Yellow-throated Euphonia-female
With all that said, Coban and surrounding areas are worth the extra effort. However be warned!  Even if you think a bus or minivan is full, you're wrong.  There were many tight spaces on our bumpy treks throughout the countryside:)  I even had a 3 hour ride in the back of a truck standing up!  It took every ounce of will power to stay positive.  And for the pain and bruises?  A Common Pauraque. Okay, it was worth it:)

Yellow-throated Euphonia-male
I brought my water pack with me daily as it was June or what the locals call the wet season.  During this time of year, the weather is humid, overcast and WET!  But the wildlife is spectacular!   

Semuc Champey is a rough ride down into a wild and beautiful area. Once inside the park, you'll want to take a dip in the crystal blue waters.  There are little brown fish that will nibble on your hairs and dead skin.  I know.  It sounds gross, but you'll find yourself oddly liking it:)  Word of caution.  If you do go for a swim, don't leave your belongings unattended.  Kids will come out of the forest and steal them!  Also, it can be rainy with the trails muddy and slick at times.  But my lifer, the Swallow-tailed Kite, at the top of Mirador, was so worth it. 

Chestnut-headed Oropendula
While you are trekking throughout this gorgeous park, keep an eye out for monkeys and plenty of birds!  The place is basically a limestone bridge over a deep cavernous river.  Be careful walking near the edge because there is no return.

Below is a shot of the Cahabón river flowing underground where it resurfaces on the other side of the bridge.  This special area is unique in that it has created a network of underground caverns.  It was here that I discovered hundreds of swifts flying under and around this natural bridge. I safely clung to the side as I observed them fly in and out of these underground caverns.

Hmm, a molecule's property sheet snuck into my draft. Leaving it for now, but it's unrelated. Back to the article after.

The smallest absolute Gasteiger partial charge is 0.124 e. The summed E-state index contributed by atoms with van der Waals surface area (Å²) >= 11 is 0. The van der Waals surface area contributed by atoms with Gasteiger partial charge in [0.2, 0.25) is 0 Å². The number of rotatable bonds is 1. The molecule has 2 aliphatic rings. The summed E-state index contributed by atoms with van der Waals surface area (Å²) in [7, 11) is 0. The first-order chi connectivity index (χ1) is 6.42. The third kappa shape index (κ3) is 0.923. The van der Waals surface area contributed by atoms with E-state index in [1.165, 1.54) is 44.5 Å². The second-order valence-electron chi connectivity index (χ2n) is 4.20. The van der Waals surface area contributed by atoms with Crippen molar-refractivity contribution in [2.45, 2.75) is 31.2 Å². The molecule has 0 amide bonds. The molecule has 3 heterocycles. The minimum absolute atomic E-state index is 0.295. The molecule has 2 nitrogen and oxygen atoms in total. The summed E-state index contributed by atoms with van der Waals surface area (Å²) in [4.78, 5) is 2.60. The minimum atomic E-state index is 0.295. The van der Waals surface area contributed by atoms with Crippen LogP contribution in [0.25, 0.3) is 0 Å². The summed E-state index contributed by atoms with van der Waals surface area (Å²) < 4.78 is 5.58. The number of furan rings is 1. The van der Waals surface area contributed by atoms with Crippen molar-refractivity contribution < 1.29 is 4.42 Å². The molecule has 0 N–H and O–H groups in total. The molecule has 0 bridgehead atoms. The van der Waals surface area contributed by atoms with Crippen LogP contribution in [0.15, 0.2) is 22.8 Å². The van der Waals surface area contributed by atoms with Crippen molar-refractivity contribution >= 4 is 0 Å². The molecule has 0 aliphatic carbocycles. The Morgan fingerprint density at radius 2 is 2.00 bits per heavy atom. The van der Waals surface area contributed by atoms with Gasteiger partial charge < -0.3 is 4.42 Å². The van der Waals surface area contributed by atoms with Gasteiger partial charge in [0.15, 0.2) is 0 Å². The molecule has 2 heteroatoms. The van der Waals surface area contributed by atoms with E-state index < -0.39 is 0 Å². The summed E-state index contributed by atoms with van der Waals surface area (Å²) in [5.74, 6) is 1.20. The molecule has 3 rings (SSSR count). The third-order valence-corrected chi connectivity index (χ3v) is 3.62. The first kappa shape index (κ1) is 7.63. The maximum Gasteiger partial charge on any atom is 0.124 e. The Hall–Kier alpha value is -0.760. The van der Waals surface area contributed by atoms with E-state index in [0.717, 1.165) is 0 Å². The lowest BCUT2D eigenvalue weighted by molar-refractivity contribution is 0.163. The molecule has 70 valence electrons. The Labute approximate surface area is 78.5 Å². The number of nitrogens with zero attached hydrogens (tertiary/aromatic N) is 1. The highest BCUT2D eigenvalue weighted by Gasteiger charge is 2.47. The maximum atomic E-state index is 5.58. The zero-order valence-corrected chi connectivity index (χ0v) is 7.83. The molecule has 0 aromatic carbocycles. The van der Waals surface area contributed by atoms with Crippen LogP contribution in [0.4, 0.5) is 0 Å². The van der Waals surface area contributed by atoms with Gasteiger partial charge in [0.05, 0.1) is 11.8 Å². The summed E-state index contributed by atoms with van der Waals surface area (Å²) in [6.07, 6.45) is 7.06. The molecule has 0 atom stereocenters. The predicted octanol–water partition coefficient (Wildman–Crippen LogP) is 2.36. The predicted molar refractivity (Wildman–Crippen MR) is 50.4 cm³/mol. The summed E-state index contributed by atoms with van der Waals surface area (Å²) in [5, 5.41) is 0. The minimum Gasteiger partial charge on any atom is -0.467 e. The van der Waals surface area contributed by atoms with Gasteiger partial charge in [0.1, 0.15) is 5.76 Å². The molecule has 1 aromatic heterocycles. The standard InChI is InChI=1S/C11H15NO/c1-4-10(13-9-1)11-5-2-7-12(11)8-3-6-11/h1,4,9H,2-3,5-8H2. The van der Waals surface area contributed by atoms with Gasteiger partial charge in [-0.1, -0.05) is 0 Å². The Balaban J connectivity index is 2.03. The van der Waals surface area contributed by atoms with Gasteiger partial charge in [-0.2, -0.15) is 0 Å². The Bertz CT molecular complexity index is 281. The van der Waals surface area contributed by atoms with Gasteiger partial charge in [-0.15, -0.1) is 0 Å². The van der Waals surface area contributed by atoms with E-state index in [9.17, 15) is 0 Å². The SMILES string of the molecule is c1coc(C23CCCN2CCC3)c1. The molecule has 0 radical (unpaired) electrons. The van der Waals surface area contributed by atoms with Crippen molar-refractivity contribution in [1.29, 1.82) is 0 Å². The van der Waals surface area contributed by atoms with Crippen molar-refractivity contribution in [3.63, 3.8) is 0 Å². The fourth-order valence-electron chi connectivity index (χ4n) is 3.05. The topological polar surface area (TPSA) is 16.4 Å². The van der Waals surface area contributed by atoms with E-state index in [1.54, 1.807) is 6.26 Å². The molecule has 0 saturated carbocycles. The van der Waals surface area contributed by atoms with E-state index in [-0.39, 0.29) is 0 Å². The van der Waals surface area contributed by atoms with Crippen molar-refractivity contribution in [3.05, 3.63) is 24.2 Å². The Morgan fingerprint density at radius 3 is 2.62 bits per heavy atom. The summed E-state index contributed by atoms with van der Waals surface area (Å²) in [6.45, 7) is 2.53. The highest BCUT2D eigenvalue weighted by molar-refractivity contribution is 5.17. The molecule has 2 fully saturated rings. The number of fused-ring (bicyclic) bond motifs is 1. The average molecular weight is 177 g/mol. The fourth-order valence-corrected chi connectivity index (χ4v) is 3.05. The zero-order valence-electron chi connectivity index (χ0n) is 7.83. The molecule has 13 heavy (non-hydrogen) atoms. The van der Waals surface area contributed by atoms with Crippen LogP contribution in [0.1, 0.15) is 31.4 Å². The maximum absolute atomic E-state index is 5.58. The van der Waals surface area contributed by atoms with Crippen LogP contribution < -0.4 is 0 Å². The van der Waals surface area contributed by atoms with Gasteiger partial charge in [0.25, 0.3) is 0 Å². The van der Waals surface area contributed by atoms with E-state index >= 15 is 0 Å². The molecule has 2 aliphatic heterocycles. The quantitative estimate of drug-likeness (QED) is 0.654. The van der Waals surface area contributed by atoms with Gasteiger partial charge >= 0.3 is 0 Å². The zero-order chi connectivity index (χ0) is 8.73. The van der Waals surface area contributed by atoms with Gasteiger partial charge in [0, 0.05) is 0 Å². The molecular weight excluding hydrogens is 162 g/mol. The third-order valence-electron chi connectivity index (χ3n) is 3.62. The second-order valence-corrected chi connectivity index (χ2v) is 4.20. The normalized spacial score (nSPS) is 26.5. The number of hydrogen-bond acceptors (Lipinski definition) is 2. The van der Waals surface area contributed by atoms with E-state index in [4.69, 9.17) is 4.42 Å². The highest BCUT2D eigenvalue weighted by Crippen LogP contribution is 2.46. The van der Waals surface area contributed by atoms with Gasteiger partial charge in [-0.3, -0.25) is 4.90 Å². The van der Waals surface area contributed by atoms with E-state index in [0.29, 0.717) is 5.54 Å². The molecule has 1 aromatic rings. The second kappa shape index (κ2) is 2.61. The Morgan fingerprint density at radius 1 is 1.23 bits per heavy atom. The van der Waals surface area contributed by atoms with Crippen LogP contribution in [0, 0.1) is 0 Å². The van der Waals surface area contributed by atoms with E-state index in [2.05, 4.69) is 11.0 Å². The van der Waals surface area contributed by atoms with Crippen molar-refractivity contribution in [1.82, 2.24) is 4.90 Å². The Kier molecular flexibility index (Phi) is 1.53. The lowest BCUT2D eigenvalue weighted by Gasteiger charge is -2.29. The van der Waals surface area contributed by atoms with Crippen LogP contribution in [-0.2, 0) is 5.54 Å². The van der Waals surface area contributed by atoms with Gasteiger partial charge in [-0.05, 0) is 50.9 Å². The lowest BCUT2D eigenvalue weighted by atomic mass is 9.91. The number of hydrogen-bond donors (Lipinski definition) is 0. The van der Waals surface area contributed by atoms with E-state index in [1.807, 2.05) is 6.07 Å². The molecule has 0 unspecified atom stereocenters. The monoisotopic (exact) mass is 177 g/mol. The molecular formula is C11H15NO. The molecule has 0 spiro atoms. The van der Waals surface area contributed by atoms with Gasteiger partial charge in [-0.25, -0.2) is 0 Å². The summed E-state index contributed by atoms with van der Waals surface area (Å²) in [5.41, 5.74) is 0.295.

Swifts are naturally difficult to capture with photos, but here are the White-collared Swifts in the dark gray skies on this day. 

White-collared Swifts
While I'm freaking out about the birds, my friend is loving the water and laughing at me. I get in the moment!  But I think we all can agree here at Birding Is Fun! that observing birds in the wild is pretty awesome:)   I can swim at my hotel:)

Our trek out to Semuc Champey was eventful and worth the pain. But we weren't done.  I said good-bye to the park for the last time and tried to remember it all. We had a couple more stops to make. So we headed back to the village of Lanquín for a late dinner and a trip back to our headquarters in Coban.

Coban is a MUST stop if you're wanting the Resplendent Quetzal on your list.  We hired a taxi for the early morning so that we would arrive to our destination on time.  We stopped at a local ranch where the Quetzals were being seen.  They had wild avocado trees and a delicious breakfast waiting:) The link above will tell you about that special trip.

Resplendent Quetzal
This is a great bird to introduce to your non-birding friends and a fun place to hike.

It's different now.  I don't know if I'll make it back to Coban in this lifetime because there are so many other places to explore, but it is one of the most beautiful places I have ever visited in my life! Sure, it's rough, but on a stressful day at work, all you have to do is transport yourself back to the memory and everything will be okay. It's that beautiful.

Howler Monkey
So after a rough trek to areas like these, it's always nice to take a couple days off for relaxation. 

Stay tuned for more....

Thursday, February 5, 2015

Reflections on a Hooded Merganser

Hooded Merganser, male at J.N. Ding Darling NWR, Sanibel, FL recently. Hunting for fish, diving, surfacing, such interesting water colors and patterns. What a treat to photograph. Photographing birds allows you to not only appreciate the elements of a photo, but also to become absorbed in the bird's life and behavior and thus gain a new appreciation for that bird in its environment.
Lillian Stokes
Stokes Birding Blog